Gore, the wife of Al Gore - vice president and democratic presidential candidate - said her husband "is the guy who's perfect to be the next president." Gore met with about 10 students at the Corner's Espresso Royale coffeehouse, drank a hot café mocha and fielded questions about campaigning, affirmative action and the 2000 presidential election. Responding to a question about the recent debate surrounding the use of race as a factor in the University's admissions process, she said she did not know all of the details but said she and her husband strongly support affirmative action. She added that while she is campaigning, her husband's bid for the presidency is her main focus, but that her family must always find a balance between campaigning and family life. "The pressures are enormous," Gore said.


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Litigation influences admissions

Recent scrutiny over the use of racial factors in the University's admissions process reflects a larger national phenomenon -- the trend to adjust current affirmative action policies to dodge lawsuits, say university administrators across the nation. The effect has been an adverse one, with the intellectual environment challenged and minority enrollment even dropping at some schools, said officials at several of the University's peer institutions in interviews with The Cavalier Daily. These universities include James Madison University, the University of Michigan, the University of Texas-Austin, the University of California-Berkeley and the University of North Carolina-Chapel Hill. Despite the legacy of 1978's historic Supreme Court decision, The Regents of the University of California v.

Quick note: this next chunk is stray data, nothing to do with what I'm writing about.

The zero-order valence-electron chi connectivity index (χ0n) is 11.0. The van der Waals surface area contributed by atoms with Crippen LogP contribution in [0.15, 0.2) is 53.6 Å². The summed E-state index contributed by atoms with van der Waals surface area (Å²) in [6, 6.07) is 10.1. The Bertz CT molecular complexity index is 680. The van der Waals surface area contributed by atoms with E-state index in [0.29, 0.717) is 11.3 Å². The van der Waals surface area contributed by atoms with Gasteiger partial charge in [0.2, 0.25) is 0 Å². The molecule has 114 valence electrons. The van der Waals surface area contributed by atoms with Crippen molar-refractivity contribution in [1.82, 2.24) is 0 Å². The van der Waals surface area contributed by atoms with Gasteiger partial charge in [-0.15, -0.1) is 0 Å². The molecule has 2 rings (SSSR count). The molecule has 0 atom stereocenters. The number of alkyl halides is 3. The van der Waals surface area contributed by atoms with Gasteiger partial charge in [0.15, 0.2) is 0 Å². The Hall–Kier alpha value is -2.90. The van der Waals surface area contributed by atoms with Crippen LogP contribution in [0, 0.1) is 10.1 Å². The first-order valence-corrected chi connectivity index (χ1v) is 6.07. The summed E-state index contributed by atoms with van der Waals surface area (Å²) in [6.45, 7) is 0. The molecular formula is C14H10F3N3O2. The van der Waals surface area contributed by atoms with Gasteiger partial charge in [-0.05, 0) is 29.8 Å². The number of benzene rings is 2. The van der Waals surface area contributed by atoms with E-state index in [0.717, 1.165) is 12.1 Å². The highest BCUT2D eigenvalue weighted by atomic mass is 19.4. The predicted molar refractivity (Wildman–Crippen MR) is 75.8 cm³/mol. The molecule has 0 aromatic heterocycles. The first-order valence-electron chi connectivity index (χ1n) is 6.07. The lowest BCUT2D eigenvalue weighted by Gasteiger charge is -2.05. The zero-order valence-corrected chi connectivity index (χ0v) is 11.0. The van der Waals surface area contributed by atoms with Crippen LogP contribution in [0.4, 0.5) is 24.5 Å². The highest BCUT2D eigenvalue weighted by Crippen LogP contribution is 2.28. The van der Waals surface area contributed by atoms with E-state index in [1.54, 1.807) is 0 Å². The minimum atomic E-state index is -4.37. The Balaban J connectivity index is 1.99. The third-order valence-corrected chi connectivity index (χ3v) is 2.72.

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Pundits discuss Goode's affiliation

A Republican takeover of the General Assembly in this fall's elections may put pressure on U.S. Congressman Virgil Goode (D-5th) to switch political parties. Goode's conservative voting record often has set him against his party's position.


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Police investigate Phi